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September 6, 2012 - David Alexander
I have a theory that if it weren’t for Netflix, mail would be useless. Think about it: what comes in the mail that is essential? Nothing that I can think of.
You can pay bills online. Who really shops from catalogues anymore? Coupons are widely available online or in the newspaper.
A vast majority of mail is junk mail—offers from banks or businesses, a bunch of crap geared to get you buy something you don’t want. Mail is the paper equivalent of telemarketing.
Everyone loves getting letters, but no one ever writes them, unless of course one of the correspondents is imprisoned or in the military, and even most of them have Internet access nowadays.
Meanwhile, to cover the post office’s costs of dwindling use and diminishing necessity, the price of stamps rises what seems like every year. I subscribe to a more-or-less obscure magazine not easily found on newsstands, but I wouldn’t think it the end of the world if it were shipped the way packages are shipped: through UPS, FedEx or Priority Mail. At least those entities exist because of an actual demand for them, unlike the post office, which is quickly becoming anachronistic—a relic that once held great utility but is withering with each passing year.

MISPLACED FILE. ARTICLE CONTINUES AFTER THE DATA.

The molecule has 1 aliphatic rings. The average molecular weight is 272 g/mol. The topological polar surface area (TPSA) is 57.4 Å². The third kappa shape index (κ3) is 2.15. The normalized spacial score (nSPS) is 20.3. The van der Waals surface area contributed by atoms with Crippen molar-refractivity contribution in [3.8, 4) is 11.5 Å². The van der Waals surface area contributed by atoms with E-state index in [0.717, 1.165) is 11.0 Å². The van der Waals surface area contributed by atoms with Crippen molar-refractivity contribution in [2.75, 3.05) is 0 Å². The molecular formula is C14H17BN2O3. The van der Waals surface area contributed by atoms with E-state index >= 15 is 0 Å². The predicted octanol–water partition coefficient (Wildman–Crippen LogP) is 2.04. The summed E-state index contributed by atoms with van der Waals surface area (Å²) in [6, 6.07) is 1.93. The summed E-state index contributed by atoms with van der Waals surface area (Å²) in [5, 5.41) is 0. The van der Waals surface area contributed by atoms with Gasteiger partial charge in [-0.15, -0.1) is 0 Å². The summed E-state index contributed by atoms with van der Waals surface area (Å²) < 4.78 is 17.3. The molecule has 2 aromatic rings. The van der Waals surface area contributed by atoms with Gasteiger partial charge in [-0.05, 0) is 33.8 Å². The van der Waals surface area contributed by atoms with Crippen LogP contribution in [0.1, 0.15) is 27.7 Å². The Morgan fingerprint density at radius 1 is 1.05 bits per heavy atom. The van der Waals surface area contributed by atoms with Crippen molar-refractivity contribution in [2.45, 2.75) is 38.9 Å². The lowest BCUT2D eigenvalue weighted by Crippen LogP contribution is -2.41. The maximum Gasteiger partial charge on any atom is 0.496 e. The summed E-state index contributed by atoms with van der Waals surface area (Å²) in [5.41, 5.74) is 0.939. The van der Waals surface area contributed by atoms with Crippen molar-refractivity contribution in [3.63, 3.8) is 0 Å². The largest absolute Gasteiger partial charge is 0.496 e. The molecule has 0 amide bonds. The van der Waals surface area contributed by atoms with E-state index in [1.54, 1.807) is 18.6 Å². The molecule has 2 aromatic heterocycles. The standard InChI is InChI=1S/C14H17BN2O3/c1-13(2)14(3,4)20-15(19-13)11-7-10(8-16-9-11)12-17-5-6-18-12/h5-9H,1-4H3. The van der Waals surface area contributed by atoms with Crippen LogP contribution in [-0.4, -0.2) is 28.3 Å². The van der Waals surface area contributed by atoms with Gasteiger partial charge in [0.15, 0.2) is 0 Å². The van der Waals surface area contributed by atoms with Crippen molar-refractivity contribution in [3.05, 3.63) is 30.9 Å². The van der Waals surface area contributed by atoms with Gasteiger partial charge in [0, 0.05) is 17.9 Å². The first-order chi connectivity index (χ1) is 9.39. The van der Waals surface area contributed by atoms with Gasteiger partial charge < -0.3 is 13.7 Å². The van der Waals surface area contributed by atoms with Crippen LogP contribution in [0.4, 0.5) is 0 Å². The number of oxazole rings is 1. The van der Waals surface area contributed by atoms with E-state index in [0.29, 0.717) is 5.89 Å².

I have considered boycotting the mail. I recently went two weeks where I checked the mail for anything I needed, which was next to nothing, and simply left everything else in the box. My theory was that eventually my mail carrier would grow tired of stuffing more and more mail into my box and take the unclaimed envelopes, flyers, brochures and catalogues away. I would claim a victory for dissidents everywhere, setting a precedent that would echo throughout the land.
This futile charade kept up until I realized my mail carrier doesn’t care whether I want my mail. And why should he or she? It’s not as if your garbage man cares whether you put your garbage out; if you don’t, he simply won’t pick it up.